The ECPA embodies the idea that surveillance of private communication should be a last resort and be done in a way that avoids unnecessarily treading on sensitive communications. In information retrieval terms, it requires police officers to focus on minimizing false positives, or intercepted communications that are irrelevant to their investigations. These constraints on police surveillance are in the spirit of what Lee Bollinger has called First Amendment law’s “extraordinary protection against censorship”—the idea “that rules that might deter potentially valuable expression should be treated with a high level of suspicion by courts.” According to this principle, the law should err on the side of allowing more speech, even if some of that speech causes harm.


I enjoyed reading this article, and it gave me a better understanding of how privacy relates to other liberal values. I agree with the main claims that intellectual privacy is a cornerstone of intellectual freedom and that surveillance can thus threaten a free society. However, I think this article omits certain considerations, and I’m not fully persuaded by some of its minor points.

It’s more complicated than just government surveillance

First, the article is very focused on government surveillance, and although it talks about surveillance by private actors as well, it doesn’t say much about why private-sector surveillance is harmful other than through its links to government surveillance. The worst thing for consumers’ intellectual privacy that an Internet company might do is share your browsing history with law enforcement, which is still participating in government surveillance. But workplace surveillance can also threaten freedom of speech and assembly: for example, Amazon regularly uses surveillance to thwart union organizing.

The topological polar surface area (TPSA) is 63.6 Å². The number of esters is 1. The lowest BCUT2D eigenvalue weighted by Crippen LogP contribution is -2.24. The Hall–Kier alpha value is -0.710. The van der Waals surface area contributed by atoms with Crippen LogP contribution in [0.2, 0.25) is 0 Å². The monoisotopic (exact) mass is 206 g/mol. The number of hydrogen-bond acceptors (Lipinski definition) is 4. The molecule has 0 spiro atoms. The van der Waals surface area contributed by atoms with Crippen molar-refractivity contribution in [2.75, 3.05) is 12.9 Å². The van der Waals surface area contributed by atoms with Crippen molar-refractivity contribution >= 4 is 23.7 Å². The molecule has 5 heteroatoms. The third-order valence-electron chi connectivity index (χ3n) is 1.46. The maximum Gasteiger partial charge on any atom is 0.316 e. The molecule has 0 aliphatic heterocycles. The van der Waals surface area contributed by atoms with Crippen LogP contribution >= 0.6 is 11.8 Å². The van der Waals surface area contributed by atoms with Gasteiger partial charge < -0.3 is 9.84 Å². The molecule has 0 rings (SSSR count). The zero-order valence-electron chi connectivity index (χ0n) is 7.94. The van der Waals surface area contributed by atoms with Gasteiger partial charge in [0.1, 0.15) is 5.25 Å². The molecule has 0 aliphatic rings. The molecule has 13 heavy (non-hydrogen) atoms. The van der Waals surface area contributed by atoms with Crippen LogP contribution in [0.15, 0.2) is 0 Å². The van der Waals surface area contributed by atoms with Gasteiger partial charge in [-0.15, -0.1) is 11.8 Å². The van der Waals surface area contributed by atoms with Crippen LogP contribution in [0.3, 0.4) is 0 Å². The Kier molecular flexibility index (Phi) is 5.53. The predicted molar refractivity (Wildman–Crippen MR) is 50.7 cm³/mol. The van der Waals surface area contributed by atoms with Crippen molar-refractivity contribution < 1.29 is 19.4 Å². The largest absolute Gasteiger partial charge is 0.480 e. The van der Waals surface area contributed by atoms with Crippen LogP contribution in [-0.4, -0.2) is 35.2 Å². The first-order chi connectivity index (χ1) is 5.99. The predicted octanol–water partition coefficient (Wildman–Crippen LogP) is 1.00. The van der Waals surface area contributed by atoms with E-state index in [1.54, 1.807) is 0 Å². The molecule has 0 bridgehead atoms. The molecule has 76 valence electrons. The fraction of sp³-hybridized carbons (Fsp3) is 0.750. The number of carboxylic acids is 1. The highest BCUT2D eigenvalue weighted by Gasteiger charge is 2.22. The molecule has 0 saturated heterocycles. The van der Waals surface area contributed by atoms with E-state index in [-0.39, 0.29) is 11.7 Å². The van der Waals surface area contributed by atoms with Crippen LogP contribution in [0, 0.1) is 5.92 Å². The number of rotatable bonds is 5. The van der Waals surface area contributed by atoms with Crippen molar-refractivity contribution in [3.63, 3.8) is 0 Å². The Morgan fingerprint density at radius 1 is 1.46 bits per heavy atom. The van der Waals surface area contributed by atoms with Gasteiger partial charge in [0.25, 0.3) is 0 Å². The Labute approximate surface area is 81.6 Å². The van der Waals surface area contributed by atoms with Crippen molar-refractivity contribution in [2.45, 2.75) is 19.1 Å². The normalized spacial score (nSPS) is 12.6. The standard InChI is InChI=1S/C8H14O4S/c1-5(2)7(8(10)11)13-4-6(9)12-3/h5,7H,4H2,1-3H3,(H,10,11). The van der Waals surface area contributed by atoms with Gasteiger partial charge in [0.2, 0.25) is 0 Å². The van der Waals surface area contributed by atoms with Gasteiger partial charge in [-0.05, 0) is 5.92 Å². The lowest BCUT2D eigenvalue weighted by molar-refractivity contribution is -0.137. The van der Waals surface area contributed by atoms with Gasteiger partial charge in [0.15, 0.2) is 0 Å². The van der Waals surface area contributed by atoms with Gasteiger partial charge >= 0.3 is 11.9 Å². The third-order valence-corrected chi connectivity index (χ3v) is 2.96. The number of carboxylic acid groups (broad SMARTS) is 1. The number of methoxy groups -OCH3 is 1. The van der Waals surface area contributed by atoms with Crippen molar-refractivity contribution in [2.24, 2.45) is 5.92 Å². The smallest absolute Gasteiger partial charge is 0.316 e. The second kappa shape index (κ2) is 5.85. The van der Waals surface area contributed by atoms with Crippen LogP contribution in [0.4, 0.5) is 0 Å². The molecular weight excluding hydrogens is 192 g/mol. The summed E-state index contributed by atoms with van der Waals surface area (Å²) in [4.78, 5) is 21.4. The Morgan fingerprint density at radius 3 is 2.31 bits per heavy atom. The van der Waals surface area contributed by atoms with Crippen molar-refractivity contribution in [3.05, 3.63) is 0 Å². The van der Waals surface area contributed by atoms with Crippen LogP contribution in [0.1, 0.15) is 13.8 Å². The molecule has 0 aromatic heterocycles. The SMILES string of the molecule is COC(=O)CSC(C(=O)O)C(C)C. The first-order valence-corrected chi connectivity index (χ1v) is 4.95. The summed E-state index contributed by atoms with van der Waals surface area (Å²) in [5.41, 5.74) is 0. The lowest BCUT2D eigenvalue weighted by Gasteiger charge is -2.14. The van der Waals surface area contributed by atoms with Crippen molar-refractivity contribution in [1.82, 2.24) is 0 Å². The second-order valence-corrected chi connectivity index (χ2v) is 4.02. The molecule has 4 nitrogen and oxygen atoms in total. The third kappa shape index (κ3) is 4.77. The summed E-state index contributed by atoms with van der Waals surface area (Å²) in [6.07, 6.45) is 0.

Second, other activities besides surveillance and censorship can threaten intellectual freedom. In recent decades, Europe has endured several terrorist attacks in which individuals or groups were targeted for their speech acts. For instance, in 2015, two gunmen shot and killed 12 people in the headquarters of the French satirical newspaper Charlie Hebdo; the newspaper had published cartoons of the prophet Muhammad, a practice that many Muslims consider blasphemous. Regardless of whether a given speech act is right or wrong, violence against people for their speech threatens intellectual freedom. Surveillance can sometimes promote intellectual freedom by deterring such violence.

Third, even though I agree that intellectual freedom is necessary for liberal democracy, I doubt that unfettered intellectual freedom would create the best outcomes. While Holmes and Brandeis asserted that a free marketplace of ideas would converge on the truth, society’s recent experiences with social media suggest that this is not always true: one study found that falsehoods spread faster and more broadly than truth on Twitter. Ideal liberal democracies converge on the best outcomes for their citizens, but only when citizens agree on basic facts.

Despite my objections, I still think that government surveillance poses a threat to civil liberties—even in the United States, whose legal system puts an unusually high value on freedom of expression and assembly. For example, U.S. federal agencies have recently deployed aerial surveillance systems, including Predator drones normally used for border security, to monitor Black Lives Matter protests.

Discrimination and other social dilemmas